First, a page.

Continuing our series Sacraments and Social Mission: Living the Gospel, Being Disciples, Franciscan Mission Service Communications Associate Michael Carlson interviews Jason Miller, Franciscan Action Network (FAN) Director of Campaigns and Development, on his recent act of civil disobedience in opposition to the southern leg of the Keystone Pipeline.
Read his reflection on the event at Acting Franciscan: A Blog of the Franciscan Action Network:
1. Anointing of the Sick is a call to heal. How can someone fulfill that calling through civil disobedience?
When we think of Anointing of the Sick, we often think of gaining spiritual strength from the Sacrament after suffering from a physical sickness or injury. However, I found my act of civil disobedience to be healing for me in a mental and spiritual sense, similar to the Sacrament, even though I had suffered no injury or illness.
I knew that the act of risking arrest would allow my mind to be at ease no matter what happened with the Keystone decision. The act left me spiritually renewed to continue to fight for social justice.
2. How is Franciscan spirituality a call to heal creation just like the sacrament of Anointing of the Sick?
A major part of Franciscan spirituality is caring for creation, as we’ve been entrusted with tending to the earth. It’s clear through global warming and other threats that we’ve lost sight of this mandate, and need to focus our energies in making sure that the earth is around for future generations.
Much like Anointing of the Sick is a call for spiritual strength during a period of physical healing, as one human family we need to refocus our priorities in a spiritual sense to ensure that the earth is whole physically—and that includes reducing carbon emissions. We have a duty to act justly for our Earth.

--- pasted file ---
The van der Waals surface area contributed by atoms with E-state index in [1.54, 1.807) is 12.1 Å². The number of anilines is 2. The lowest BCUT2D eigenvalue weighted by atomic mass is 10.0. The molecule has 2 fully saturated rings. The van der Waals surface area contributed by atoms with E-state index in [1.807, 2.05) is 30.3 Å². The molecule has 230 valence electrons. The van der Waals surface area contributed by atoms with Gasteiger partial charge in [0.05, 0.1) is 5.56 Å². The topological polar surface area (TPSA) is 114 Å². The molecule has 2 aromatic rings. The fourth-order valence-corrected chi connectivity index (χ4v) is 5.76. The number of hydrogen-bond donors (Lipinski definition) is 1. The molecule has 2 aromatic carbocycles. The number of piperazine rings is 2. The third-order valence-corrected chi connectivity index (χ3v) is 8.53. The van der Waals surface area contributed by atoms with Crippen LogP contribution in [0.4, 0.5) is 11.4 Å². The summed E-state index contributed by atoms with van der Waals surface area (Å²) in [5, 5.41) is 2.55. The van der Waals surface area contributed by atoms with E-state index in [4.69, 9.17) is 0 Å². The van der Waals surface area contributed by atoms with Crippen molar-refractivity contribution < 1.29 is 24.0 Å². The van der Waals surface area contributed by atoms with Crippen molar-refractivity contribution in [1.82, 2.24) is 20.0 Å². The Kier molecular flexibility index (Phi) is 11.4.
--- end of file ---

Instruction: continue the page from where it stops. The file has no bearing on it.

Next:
3. Anointing of the Sick also imitates the journey of Christ’s Passion. What are the costs of discipleship when we live Franciscan spirituality?
To be a disciple of Christ and to fully live out Franciscan spirituality asks a lot of a person. I received Anointing of the Sick myself before having surgery in the 7th grade. Much like Christ during the Passion, it was a trying time, taking months to recover from the surgery, including weeks on crutches.
But even at a young age, I knew that even though it was a difficult situation, I was given the grace and spiritual strength needed to recover. While I didn’t have a full understanding of Franciscan spirituality at that age, I did choose Francis as a Confirmation name the following year. Not an easy journey, but certainly a rewarding one in the end.
|The Trial of Fire of St. Francis before the Sultan by Fra Angelico|
4. What do you think St. Francis would say to U.S. Catholics praying for racial harmony and justice during Black History Month?
St. Francis reached out to the Sultan of Egypt at a time when it was politically and socially unacceptable, similar to how Muslims are viewed in this country today. We also have a difficult history with African Americans in the United States.
I believe that because of St. Francis’ outreach to the “other,” he would celebrate Black History Month, and view it as another tool that unites, rather than divides. He too would pray for a more inclusive and tolerant United States for all people, religious and racial minorities included.